Canada’s degradation of pristine, intact forest leads world Publish Date: 05-SEP-2014 11:25 AM The world's precious few remaining large forests are fragmenting at an alarming rate, and the degradation in Canada leads the world, a new analysis shows. The degradation of such pristine "intact" forests threatens species such as Canada's woodland caribou and Asia's tigers that rely on huge unbroken expanses of natural ecosystems in order to survive, said Nigel Sizer, global director of forest programs with the World Resources Institute, a Washington, D.C.-based research institute focused on resource sustainability.
Canadian government declines interviews on oilsands health impacts Publish Date: 05-SEP-2014 11:19 AM Who are Health Canada’s experts assessing human health impacts of oilsands development? And why has the federal government never done a comprehensive study of health impacts in the region after more than half a century of industrial development?
Terminal pétrolier et bélugas : voix discordante à Pêches et Océans (French) Publish Date: 04-SEP-2014 02:15 PM Les forages que TransCanada veut faire à Cacouna ont fait couler beaucoup d'encre, mais au-delà de ces travaux, c'est tout le projet de terminal pétrolier et le trafic maritime accru qu'il générera qui «risquent d'avoir des effets négatifs» sur les bélugas. Et ce ne sont pas des militants de Greenpeace qui le disent, mais bien des scientifiques de Pêches et Océans dans un «avis» récent.
Keystone Ads Mislead on Canada ‘s Deep Cuts to Environmental Monitoring Publish Date: 02-SEP-2014 01:58 PM Prime Minister Stephen Harper's government has set aside $22.7 million for an advertising blitz this year to promote oil and Canada's other natural resources in the United States, Europe and Asia. But scientists and environmental groups say the advertising message is misleading its target audience about the Canadian government's failure to clean up the oil sands, Canada’s fastest growing source of greenhouse gas emissions.
Grassy Narrows : Why is Japan still studying the mercury poisoning when Canada isn’t ? Publish Date: 02-SEP-2014 01:50 PM By the time government scientists arrived in 1970 to do some testing, the people at Grassy Narrows and neighbouring Wabeseemoong First Nations had already eaten dangerous amounts of contaminated fish. The first tests revealed extreme levels of mercury in hair and blood. There has been no epidemiological study to establish the scope of the Grassy Narrows exposure, and no long-term tracking of what are now recognized as the life-long effects of ingested mercury, although an expert review by Canadian scientists in 2010 stated "there should have been extensive examinations and followup of these communities.”
Quand le climat devient une urgence de santé publique (French) Publish Date: 30-AUG-2014 01:44 PM Les changements climatiques sont la plus grande menace à la santé du XXIe siècle, lance Claudel Pétrin-Desrosiers, étudiante en médecine à l’Université de Montréal. Mais ils sont aussi une occasion d’améliorer la santé mondiale, en cessant d’investir dans le carbone et en choisissant des énergies vertes et renouvelables.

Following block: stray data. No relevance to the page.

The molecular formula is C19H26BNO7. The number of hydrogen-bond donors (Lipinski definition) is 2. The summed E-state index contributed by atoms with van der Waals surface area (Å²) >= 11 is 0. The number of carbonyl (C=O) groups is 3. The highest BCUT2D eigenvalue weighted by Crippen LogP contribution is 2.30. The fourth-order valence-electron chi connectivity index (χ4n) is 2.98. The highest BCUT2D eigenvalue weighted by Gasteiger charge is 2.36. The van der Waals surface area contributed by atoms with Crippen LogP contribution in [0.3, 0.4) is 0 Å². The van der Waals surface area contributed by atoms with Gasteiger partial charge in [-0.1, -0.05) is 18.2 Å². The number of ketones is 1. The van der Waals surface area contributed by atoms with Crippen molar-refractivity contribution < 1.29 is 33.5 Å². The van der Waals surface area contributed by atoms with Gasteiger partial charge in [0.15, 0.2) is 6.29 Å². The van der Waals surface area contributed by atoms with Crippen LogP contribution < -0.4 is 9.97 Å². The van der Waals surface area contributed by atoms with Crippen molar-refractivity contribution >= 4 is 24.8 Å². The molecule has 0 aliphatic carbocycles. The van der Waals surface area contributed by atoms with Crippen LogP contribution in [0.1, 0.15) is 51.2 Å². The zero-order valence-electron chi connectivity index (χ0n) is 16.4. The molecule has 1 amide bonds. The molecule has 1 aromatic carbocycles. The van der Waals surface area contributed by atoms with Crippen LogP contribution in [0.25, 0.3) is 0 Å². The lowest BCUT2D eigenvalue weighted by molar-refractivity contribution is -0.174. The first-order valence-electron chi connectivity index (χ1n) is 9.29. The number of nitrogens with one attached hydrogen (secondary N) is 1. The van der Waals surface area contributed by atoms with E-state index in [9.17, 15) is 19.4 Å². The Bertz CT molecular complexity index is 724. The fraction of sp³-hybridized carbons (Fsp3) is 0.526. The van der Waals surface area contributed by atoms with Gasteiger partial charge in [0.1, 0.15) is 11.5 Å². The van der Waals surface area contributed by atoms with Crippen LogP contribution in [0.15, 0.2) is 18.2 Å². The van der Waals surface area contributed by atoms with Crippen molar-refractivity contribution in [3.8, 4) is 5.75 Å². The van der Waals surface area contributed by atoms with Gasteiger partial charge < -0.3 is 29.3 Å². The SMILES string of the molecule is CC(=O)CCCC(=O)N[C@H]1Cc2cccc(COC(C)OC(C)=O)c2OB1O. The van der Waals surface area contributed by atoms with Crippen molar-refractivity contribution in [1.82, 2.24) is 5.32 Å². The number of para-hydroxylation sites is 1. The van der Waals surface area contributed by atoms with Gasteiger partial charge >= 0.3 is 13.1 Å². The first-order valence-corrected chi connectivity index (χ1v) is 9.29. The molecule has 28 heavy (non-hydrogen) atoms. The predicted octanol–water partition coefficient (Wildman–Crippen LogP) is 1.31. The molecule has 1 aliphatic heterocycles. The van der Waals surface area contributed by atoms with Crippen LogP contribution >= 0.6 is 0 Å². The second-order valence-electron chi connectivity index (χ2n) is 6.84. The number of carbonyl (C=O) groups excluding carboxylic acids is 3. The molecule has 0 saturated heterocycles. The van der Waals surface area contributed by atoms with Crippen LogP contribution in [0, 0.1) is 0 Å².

Québec s’en remet à TransCanada (French) Publish Date: 30-AUG-2014 01:19 PM Malgré le fait qu’il ait essuyé uniquement des refus de TransCanada à ses demandes répétées d’un avis scientifique en bonne et due forme, le gouvernement du Québec a autorisé l’entreprise à mener des forages sous-marins dans le secteur maritime de Cacouna en vue de la construction d’un port pétrolier destiné à exporter du pétrole des sables bitumineux.
Plus de 50 personnes perderont leur poste (French) Publish Date: 30-AUG-2014 01:14 PM Ce sont finalement 53 personnes qui perdent leur emploi en raison des compressions imposées par le gouvernement Couillard au ministère des Forêts, de la Faune et des Parcs. Un geste qui prive Québec d’une expertise scientifique en matière de gestion de la faune et qui pourrait favoriser une hausse du braconnage.
Les É.U. et le Canada veulent coordonner leurs réglementation environnementales (French) Publish Date: 29-AUG-2014 11:24 AM Les gouvernements du Canada et des États-Unis ont annoncé une nouvelle initiative visant à coordonner de façon constante leurs réglementations environnementales vis-à-vis un vaste éventail d'industries. Des agences fédérales oeuvreront de concert avec leurs homologues outre-frontière afin de produire, d'ici six mois, des déclarations publiques qui expliqueront de quelle façon elles travailleront avec l'industrie, et avec elles-mêmes, afin de simplifier la réglementation pour les entreprises établies dans les deux pays.